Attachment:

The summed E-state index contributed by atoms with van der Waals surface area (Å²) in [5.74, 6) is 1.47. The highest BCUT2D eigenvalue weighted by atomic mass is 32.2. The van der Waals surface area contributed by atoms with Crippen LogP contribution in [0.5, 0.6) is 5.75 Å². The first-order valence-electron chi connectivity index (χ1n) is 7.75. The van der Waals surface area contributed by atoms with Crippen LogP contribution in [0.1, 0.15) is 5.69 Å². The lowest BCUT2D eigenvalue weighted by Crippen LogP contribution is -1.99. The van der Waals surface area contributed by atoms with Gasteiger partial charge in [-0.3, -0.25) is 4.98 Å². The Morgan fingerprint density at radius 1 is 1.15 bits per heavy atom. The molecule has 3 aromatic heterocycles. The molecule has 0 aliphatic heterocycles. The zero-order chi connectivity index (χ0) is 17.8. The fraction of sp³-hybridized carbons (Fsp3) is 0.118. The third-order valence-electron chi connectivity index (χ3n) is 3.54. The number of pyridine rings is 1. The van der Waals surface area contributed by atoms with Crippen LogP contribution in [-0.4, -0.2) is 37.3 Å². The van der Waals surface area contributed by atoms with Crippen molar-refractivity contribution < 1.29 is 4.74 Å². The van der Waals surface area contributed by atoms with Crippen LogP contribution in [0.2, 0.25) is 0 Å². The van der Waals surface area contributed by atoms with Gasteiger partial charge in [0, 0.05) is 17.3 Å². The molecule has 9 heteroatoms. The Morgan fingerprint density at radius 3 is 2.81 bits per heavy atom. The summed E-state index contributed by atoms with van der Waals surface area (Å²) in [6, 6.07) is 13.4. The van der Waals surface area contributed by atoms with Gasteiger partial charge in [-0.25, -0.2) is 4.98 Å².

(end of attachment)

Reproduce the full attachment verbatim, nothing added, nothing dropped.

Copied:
The summed E-state index contributed by atoms with van der Waals surface area (Å²) in [5.74, 6) is 1.47. The highest BCUT2D eigenvalue weighted by atomic mass is 32.2. The van der Waals surface area contributed by atoms with Crippen LogP contribution in [0.5, 0.6) is 5.75 Å². The first-order valence-electron chi connectivity index (χ1n) is 7.75. The van der Waals surface area contributed by atoms with Crippen LogP contribution in [0.1, 0.15) is 5.69 Å². The lowest BCUT2D eigenvalue weighted by Crippen LogP contribution is -1.99. The van der Waals surface area contributed by atoms with Gasteiger partial charge in [-0.3, -0.25) is 4.98 Å². The Morgan fingerprint density at radius 1 is 1.15 bits per heavy atom. The molecule has 3 aromatic heterocycles. The molecule has 0 aliphatic heterocycles. The zero-order chi connectivity index (χ0) is 17.8. The fraction of sp³-hybridized carbons (Fsp3) is 0.118. The third-order valence-electron chi connectivity index (χ3n) is 3.54. The number of pyridine rings is 1. The van der Waals surface area contributed by atoms with Crippen LogP contribution in [-0.4, -0.2) is 37.3 Å². The van der Waals surface area contributed by atoms with Crippen molar-refractivity contribution < 1.29 is 4.74 Å². The van der Waals surface area contributed by atoms with Crippen LogP contribution in [0.2, 0.25) is 0 Å². The van der Waals surface area contributed by atoms with Gasteiger partial charge in [0, 0.05) is 17.3 Å². The molecule has 9 heteroatoms. The Morgan fingerprint density at radius 3 is 2.81 bits per heavy atom. The summed E-state index contributed by atoms with van der Waals surface area (Å²) in [6, 6.07) is 13.4. The van der Waals surface area contributed by atoms with Gasteiger partial charge in [-0.25, -0.2) is 4.98 Å².